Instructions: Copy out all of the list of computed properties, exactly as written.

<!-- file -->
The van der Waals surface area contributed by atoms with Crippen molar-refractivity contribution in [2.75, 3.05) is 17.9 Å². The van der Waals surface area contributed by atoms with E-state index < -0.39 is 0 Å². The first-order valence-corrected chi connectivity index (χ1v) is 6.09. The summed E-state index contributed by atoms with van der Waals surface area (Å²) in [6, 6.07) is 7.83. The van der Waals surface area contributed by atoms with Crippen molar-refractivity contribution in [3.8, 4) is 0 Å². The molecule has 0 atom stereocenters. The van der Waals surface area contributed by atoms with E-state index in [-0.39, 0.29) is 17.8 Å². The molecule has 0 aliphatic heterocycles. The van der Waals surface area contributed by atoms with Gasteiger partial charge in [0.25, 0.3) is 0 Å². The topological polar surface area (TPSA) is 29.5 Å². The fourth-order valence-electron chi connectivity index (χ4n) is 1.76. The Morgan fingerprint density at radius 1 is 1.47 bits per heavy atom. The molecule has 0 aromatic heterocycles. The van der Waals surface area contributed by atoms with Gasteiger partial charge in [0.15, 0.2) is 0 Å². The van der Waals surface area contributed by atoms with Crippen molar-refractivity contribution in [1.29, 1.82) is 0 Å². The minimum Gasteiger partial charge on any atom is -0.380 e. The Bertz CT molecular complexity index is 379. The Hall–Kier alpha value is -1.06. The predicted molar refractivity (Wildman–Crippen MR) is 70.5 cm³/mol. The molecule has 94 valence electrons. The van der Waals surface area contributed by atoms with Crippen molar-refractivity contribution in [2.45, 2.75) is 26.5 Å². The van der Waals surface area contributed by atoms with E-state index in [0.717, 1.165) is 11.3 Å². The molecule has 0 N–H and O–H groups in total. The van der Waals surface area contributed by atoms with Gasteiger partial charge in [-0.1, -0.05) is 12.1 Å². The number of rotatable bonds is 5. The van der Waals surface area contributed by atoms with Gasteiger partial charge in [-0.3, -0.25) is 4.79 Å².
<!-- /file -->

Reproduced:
The van der Waals surface area contributed by atoms with Crippen molar-refractivity contribution in [2.75, 3.05) is 17.9 Å². The van der Waals surface area contributed by atoms with E-state index < -0.39 is 0 Å². The first-order valence-corrected chi connectivity index (χ1v) is 6.09. The summed E-state index contributed by atoms with van der Waals surface area (Å²) in [6, 6.07) is 7.83. The van der Waals surface area contributed by atoms with Crippen molar-refractivity contribution in [3.8, 4) is 0 Å². The molecule has 0 atom stereocenters. The van der Waals surface area contributed by atoms with E-state index in [-0.39, 0.29) is 17.8 Å². The molecule has 0 aliphatic heterocycles. The van der Waals surface area contributed by atoms with Gasteiger partial charge in [0.25, 0.3) is 0 Å². The topological polar surface area (TPSA) is 29.5 Å². The fourth-order valence-electron chi connectivity index (χ4n) is 1.76. The Morgan fingerprint density at radius 1 is 1.47 bits per heavy atom. The molecule has 0 aromatic heterocycles. The van der Waals surface area contributed by atoms with Gasteiger partial charge in [0.15, 0.2) is 0 Å². The van der Waals surface area contributed by atoms with Crippen molar-refractivity contribution in [1.29, 1.82) is 0 Å². The minimum Gasteiger partial charge on any atom is -0.380 e. The Bertz CT molecular complexity index is 379. The Hall–Kier alpha value is -1.06. The predicted molar refractivity (Wildman–Crippen MR) is 70.5 cm³/mol. The molecule has 94 valence electrons. The van der Waals surface area contributed by atoms with Crippen molar-refractivity contribution in [2.45, 2.75) is 26.5 Å². The van der Waals surface area contributed by atoms with E-state index in [0.717, 1.165) is 11.3 Å². The molecule has 0 N–H and O–H groups in total. The van der Waals surface area contributed by atoms with Gasteiger partial charge in [-0.1, -0.05) is 12.1 Å². The number of rotatable bonds is 5. The van der Waals surface area contributed by atoms with Gasteiger partial charge in [-0.3, -0.25) is 4.79 Å².